Pseudo-Arabic as a Marker of Christian Identity in Middle Byzantine Art and Architecture
Alicia Walker, Associate Professor, Department of History of Art, Bryn Mawr College
“Things” can help us understand social identities, relationships, and practices in the medieval world, especially in situations where textual documentation is minimal or completely absent. This paper explores how pseudo-Arabic motifs on medieval Christian buildings and objects materialized social identities and spiritual authority among monastic communities across the eastern Mediterranean, thereby attesting to an interconnectedness that is only thinly documented in the written record. When contextualized within networks of religious, cultural, and political traffic, pseudo-Arabic “inscriptions” reify social affiliations and distinctions, although not always in a manner consistent with modern assumptions about linguistic identity in the medieval Mediterranean world. In Christian contexts, pseudo-Arabic could stand for the authority of ancient monastic communities in the Holy Land, a region where Arabic was not only the dominant colloquial language but also a language of Orthodox Christian theological discourse.
This event, part of the Dillenberger Lecture Series of the Graduate Theological Union, will be held at:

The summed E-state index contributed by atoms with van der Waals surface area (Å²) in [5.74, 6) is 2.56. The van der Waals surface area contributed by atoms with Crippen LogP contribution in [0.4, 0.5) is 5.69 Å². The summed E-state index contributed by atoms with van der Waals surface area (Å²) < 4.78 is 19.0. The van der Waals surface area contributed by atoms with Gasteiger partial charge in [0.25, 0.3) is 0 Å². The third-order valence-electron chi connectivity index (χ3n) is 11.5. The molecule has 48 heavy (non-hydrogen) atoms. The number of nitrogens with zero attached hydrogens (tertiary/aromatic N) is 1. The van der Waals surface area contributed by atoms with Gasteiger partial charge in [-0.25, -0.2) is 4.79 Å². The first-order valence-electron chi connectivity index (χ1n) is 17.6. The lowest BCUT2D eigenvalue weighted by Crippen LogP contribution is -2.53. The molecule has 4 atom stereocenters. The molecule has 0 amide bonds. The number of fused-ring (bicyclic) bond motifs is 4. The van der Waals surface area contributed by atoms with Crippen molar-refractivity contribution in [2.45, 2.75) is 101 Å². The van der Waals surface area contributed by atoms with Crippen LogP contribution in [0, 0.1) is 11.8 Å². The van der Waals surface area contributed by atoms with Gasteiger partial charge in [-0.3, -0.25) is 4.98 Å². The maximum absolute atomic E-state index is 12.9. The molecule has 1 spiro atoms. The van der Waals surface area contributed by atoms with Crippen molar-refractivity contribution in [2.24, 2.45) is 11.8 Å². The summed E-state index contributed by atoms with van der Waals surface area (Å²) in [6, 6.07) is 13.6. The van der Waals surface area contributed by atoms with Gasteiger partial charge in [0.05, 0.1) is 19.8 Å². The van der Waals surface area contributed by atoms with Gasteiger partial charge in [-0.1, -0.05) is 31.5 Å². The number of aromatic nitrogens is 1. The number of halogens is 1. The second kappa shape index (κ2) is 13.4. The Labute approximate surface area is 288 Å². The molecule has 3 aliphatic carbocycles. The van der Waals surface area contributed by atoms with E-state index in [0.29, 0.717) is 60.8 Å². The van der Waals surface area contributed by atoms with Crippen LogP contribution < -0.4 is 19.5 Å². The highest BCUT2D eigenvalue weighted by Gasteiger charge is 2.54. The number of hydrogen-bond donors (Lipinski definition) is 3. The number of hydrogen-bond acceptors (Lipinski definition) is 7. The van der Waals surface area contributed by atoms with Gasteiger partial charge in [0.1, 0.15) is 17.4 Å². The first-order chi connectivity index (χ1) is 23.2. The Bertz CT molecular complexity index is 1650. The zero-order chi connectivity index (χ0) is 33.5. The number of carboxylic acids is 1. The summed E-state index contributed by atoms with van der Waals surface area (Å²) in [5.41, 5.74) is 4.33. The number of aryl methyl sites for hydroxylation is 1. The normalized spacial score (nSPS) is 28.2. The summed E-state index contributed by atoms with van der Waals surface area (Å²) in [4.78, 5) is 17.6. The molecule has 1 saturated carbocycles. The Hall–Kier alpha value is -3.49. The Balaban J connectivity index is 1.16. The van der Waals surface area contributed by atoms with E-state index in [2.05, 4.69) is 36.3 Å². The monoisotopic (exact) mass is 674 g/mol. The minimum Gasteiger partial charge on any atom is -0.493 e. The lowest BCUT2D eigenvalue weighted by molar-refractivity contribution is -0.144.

Doug Adams Gallery
2465 Le Conte Avenue
Alicia Walker (PhD 2004, Harvard University) is Associate Professor in the Department of History of Art at Bryn Mawr College. She teaches broadly on topics of medieval art and architectural history as well as modern medievalism. Her current research focuses on cross-cultural artistic interaction between the Byzantine and medieval Islamic worlds and gender issues in Byzantine art and material culture. Her book, The Emperor and the World: Exotic Elements and the Imaging of Middle Byzantine Imperial Power was published by Cambridge University Press in 2012. Professor Walker’s research has appeared in journals such as Gesta, Studies in Iconography, Travaux et Mémoires, Art Bulletin, Muqarnas, and Ars Orientalis. She is the recipient of a 2015 ACLS Ryskamp Fellowship (which she will hold in 2016-2017) to conduct work on a book-length project provisionally titled Christian Bodies, Pagan Images: Women, Beauty, and Morality in Medieval Byzantium.